What Does Criticism Say About You?

Criticism hurts. It hurts even when it is supposedly done to help you better yourself. It hurts when others criticize you and when you criticize yourself. It hurts because it is a destructive judgment.

Criticism is defined as the expression of disapproval of someone based on perceived faults or mistakes. This definition is key to understanding what criticism really says about you.  When someone criticizes you it is a reflection of their perception. They have experienced something that you said or did and, based on a perception, reacted to it and voiced a judgment against you. Their perception does not inherently mean that you are at fault or that you made a mistake.

Receiving criticism primarily hurts because we all seek approval from others. We want to be understood, loved, and accepted. When someone criticizes us it can feel very vulnerable because we are not getting what we most want. It can feel isolating instead of creating a warm connection that could come from a different form of communication. Often when we feel the most outraged by a criticism it is because the other person is pointing out our own perceived faults about ourselves and we fear that our unworthiness has been revealed and judged.

For example, if you are worried about how you look and are criticized for wearing an inappropriate outfit to work, you may feel particularly offended. Whereas if you are confident in your looks and fashion sense, you will recognize that your coworker is voicing their own experience of your outfit which may be a reflection of their insecurity. Either way, they want to guide you to wear a different outfit because they perceive your outfit as inappropriate. They are using judgment to influence your behavior.

Is it possible for criticism to be constructive? Even if the intention is to help you grow, the way to do that is not by pointing out perceived errors in a critical manner. When you are judged as right or wrong, it is very hard to hear the criticism as constructive. The whole reason one criticizes another is to voice their disapproval based on their observation and opinion. Disapproval is not fertile soil for personal growth and improvement.

So what does criticism say about you when others are voicing their negative opinion? Nothing.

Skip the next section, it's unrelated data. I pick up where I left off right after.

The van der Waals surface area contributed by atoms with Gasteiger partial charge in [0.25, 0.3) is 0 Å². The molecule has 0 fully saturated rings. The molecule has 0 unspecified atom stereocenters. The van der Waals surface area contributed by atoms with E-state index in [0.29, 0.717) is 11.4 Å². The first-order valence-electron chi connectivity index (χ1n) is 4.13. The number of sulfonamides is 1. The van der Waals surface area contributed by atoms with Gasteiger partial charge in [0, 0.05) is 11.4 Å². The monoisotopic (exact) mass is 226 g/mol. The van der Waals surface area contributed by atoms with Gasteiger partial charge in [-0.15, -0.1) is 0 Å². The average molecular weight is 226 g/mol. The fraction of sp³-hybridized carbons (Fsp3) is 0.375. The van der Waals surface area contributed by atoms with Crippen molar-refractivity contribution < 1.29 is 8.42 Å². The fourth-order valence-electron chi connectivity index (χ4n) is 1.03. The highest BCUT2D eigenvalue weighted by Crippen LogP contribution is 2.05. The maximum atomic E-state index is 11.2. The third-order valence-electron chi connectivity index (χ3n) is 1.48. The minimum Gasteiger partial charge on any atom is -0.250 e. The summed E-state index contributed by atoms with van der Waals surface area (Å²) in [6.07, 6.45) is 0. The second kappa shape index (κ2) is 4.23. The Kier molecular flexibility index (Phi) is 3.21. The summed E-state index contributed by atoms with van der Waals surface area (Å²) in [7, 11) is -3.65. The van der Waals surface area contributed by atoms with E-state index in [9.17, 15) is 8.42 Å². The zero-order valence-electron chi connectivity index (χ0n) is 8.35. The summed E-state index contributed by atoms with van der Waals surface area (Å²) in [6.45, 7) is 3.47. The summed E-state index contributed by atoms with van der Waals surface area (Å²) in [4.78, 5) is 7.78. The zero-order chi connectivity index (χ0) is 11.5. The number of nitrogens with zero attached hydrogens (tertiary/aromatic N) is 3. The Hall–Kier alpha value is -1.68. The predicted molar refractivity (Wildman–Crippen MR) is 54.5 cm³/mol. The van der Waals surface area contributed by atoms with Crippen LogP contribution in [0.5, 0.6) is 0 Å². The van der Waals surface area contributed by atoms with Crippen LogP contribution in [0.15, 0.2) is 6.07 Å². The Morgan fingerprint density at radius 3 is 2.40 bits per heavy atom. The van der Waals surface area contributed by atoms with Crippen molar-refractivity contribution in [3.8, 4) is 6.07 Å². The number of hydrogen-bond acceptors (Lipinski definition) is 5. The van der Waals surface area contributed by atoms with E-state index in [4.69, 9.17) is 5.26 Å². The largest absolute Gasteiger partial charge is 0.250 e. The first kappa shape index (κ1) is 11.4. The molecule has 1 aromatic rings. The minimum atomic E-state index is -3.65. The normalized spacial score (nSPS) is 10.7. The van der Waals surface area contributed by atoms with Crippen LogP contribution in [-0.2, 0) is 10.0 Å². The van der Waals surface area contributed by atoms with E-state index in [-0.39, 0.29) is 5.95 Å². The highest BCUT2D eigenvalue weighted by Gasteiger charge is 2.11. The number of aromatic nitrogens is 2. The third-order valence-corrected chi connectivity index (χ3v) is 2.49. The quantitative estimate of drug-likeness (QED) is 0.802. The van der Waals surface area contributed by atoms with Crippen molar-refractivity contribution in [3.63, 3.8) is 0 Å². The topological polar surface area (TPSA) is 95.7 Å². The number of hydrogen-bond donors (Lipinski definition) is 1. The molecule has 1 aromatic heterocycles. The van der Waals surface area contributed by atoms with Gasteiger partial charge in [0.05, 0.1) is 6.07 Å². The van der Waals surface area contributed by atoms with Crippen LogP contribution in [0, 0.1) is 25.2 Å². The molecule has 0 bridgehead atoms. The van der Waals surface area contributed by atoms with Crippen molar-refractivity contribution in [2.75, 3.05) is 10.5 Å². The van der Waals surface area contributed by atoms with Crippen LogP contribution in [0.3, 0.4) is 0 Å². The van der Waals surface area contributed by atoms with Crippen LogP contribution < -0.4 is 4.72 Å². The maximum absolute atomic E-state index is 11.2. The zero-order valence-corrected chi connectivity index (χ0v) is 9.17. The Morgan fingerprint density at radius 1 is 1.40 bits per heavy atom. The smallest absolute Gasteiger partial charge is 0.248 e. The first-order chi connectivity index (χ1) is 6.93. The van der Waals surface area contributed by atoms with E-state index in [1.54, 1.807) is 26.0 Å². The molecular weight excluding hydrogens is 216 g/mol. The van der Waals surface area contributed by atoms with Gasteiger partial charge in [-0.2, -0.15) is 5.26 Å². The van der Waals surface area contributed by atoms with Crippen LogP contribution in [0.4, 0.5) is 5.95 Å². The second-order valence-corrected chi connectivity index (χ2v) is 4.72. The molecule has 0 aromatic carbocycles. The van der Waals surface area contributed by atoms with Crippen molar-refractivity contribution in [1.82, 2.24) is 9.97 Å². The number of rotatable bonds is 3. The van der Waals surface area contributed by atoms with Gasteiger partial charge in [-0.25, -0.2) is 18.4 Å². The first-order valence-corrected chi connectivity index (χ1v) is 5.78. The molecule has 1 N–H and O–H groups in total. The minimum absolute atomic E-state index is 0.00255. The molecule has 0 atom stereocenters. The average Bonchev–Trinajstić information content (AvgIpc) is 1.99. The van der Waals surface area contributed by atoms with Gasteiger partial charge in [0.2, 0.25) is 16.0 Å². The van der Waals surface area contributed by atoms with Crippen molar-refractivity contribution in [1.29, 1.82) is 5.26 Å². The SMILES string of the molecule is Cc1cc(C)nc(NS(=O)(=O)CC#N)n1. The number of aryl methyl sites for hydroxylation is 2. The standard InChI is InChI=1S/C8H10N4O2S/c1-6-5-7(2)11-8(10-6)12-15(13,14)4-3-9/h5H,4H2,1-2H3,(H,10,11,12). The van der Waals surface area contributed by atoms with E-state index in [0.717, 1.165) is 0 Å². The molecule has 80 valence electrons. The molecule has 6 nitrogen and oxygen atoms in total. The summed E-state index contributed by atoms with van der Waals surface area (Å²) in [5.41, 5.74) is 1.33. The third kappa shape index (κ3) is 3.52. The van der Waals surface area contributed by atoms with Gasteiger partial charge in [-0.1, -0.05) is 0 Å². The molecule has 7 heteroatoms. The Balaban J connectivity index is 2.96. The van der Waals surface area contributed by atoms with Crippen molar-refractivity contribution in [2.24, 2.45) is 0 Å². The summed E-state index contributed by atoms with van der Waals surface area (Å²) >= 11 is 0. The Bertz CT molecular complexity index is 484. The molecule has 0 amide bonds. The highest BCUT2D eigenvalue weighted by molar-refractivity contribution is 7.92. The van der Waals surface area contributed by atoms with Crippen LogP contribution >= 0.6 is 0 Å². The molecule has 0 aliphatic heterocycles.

But, what does criticism say about you when you are the one expressing your disapproval? Everything.

When you perceive some else’s actions as faulty and feel the need to point out their wrongs to them, you are really voicing your own insecurities and vulnerabilities. When you, based on your observation, feel the need to correct their opinion or behavior through criticism, you are revealing your own experience more than you are helping them with theirs.

Therefore, if you want to be constructive, then you must voice your observation and opinion in a more authentic and honest way. They did not act inappropriately. You perceived their actions as inappropriate. How can you reframe your criticisms into a constructive conversation based on your observations?

Instead of jumping to criticism, try translating your thoughts into the observation of what is actually happening. Rather than implying right or wrong, try voicing how you feel.

Here is an example of a criticism: “You don’t help enough with the household chores. You are too lazy to even put your dishes into the dishwasher. How hard is that?”

Here is how you could reframe your disapproval into an observation: “I noticed that for the past three days there have been dishes in the sink when I come home. I feel a little frustrated because I had an expectation that you would put your lunch dishes in the dishwasher.”

The first is a judgment of what you think about the action and the fault that you see in the other person. The second is pure observation of the action, how you feel, and why.

It is important to speak your own truth, but you have to also remember that your experience of something is not always the same as someone else’s. It is important to develop a loving acceptance of the diverse values that other’s hold. We do not all need to be the same to reach for understanding and acceptance. You can share your experience without criticizing. You can also hear a criticism and recognize it as the opinion it is.

Try hearing criticism differently. Listen for the other person’s experience. Hold your own inner critic back from jumping on the bandwagon and joining in to point out every fault, mistake, or foible you have ever made. We are actually the hardest on ourselves. That inner critic also leaves us feeling vulnerable enough to point out the faults in others. Start with your inner dialogue of self-criticism and transform your judgmental relationships for good.

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